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TEH Power Dialogue: FG, World Bank Assess Nigeria’s Progress

Nigeria’s power sector has faced several challenges over the last decade. Issues facing the sector include; inconsistent implementation of tariff policy; high, unsustainable losses in the distribution network.

The Federal Government of Nigeria (FGN) launched the Power Sector Recovery Programme (PSRP) to address the inefficiencies in the system. The FGN has also taken some critical actions to provide universal energy access. The Rural Electrification Strategy and Implementation Plan and the Nigeria Electrification Project aim to improve access for the underserved rural populations and institutions.

In addition, the Presidential Power Initiative (PPI) aims to increase the power supply to 7GW in its first phase.

The World Bank responded to the FGN programs with a large and comprehensive portfolio of projects. The Power Sector Recovery Programme (PSRO, US$750m) supports the implementation of critical reforms that aim to improve power sector policy and regulatory environment, enhance transparency, strengthen the sector’s financial sustainability and reduce fiscal risk.

The Nigeria Electrification Project (NEP, US$350m) supports expanding electricity access through off-grid solutions to remote rural communities using private sector financing models.

On Tuesday, 14th June 2022, The Electricity Hub, an electricity-focused media organisation in collaboration with the World Bank, organised its 70th Power Dialogue to assess the key achievements of the sector and the challenges hindering universal energy access.

The panel discussants included Engr. Abubakar Aliyu, Honourable Minister of Power, Federal Republic of Nigeria, Shubham Chaudhuri, Country Director, The World Bank, Ashish Khanna, Regional Director for Infrastructure, Africa West and East, The World Bank, and Narlene Egu, Senior Energy Advisor and Team Lead, USAID/Power Africa Nigeria. The Head of Operations for The Electricity Hub, Okoro Uchechukwu, noted that “this session is part of a series of Dialogues – organised in collaboration with the World Bank – focusing on improving private sector investment and participation in Nigeria’s Power Sector”.

Engr. Aliyu stated that the Nigeria Transmission Expansion Programme (NTEP), financed by the World Bank, the African Development Bank, and the Japan International Cooperation Agency, has concluded its first phase (NTEP-1) and is set to commence its second phase, which will focus on grid expansion.

The NTEP aims to increase the wheeling capacity of the transmission network. The Presidential Power Initiative (PPI), which seeks to increase the generation capacity from 4,500MW to 7,000MW in its first phase and attain 25,000MW by 2025, has begun with early works.

Aliyu added that the PPI team recently visited Germany to inspect the manufacturing and production process of ten (10) mobile substations and transformers. The equipment will be delivered to the country in Q4 2022. On the possibility of integrating renewables into the national grid, the Minister emphasised that the grid is yet to attain stability.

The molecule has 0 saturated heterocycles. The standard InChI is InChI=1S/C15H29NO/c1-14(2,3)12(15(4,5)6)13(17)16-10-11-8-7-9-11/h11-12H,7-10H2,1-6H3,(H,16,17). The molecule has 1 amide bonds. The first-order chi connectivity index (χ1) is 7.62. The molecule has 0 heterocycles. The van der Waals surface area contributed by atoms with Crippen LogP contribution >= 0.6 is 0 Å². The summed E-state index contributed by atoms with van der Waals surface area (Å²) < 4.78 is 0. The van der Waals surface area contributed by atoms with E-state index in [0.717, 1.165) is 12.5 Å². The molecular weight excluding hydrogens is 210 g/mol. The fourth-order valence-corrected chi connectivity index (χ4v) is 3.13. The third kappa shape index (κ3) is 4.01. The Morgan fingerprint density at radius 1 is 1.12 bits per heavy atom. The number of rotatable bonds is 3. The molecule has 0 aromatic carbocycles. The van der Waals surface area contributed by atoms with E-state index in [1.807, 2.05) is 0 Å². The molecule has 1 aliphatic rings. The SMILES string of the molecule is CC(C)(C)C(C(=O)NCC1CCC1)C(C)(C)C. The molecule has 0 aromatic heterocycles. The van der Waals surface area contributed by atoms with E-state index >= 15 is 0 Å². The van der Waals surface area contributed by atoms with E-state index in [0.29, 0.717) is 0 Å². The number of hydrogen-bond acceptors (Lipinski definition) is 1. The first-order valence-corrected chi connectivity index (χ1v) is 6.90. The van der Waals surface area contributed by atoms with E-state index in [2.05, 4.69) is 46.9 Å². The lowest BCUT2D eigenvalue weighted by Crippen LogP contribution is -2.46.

However, plans to diversify the nation’s energy mix are well underway. The Federal Government plans to execute 14 renewable energy projects with a cumulative capacity of 1,000MW. However, “these projects will be solely off-grid until the transmission network has been able to meet its baseload requirement.”

Shubham Chaudhuri, Country Director, The World Bank, noted that to achieve universal energy access in Nigeria, the government must have sustained commitment. There is a need for a clear regulatory and policy environment. This is essential to drive private sector investment, create incentive mechanisms for stakeholders and ensure sector accountability.

Shubham highlighted that the World Bank had approved about US$1.5 billion in new commitments to support the existing government initiatives for the power sector. He further stated that the power sector had experienced steady growth since establishing the Power Sector Recovery Programme (PSRP).

Deliberating on the electricity deficit gaps in the country, Ashish Khanna, Regional Director for Infrastructure, Africa West and East, The World Bank, added that the Nigeria Electrification Plan offers a huge opportunity for increased private sector participation.

He noted that the Rural Electrification Agency (REA) had achieved recent milestones through its Result-Based Financing programmes. The World Bank is dedicated to providing catalytic tools to improve the electricity supply in the country.

The Bank’s Nigerian engagement is one of the largest power sector engagements in the world; hence, more private sector participation is needed to enable the country to achieve universal energy access.

The panellists all agreed that stakeholder collaboration is key to improving the impacts of interventions in the sector. “Solving the sector’s challenges must be done collaboratively and not in silos,” Emeka Okpukpara, Partner Nextier Power stated, adding that prioritising, aligning and effectively executing interventions require increased coordination and collaboration between stakeholders.

Written by ExpressDay

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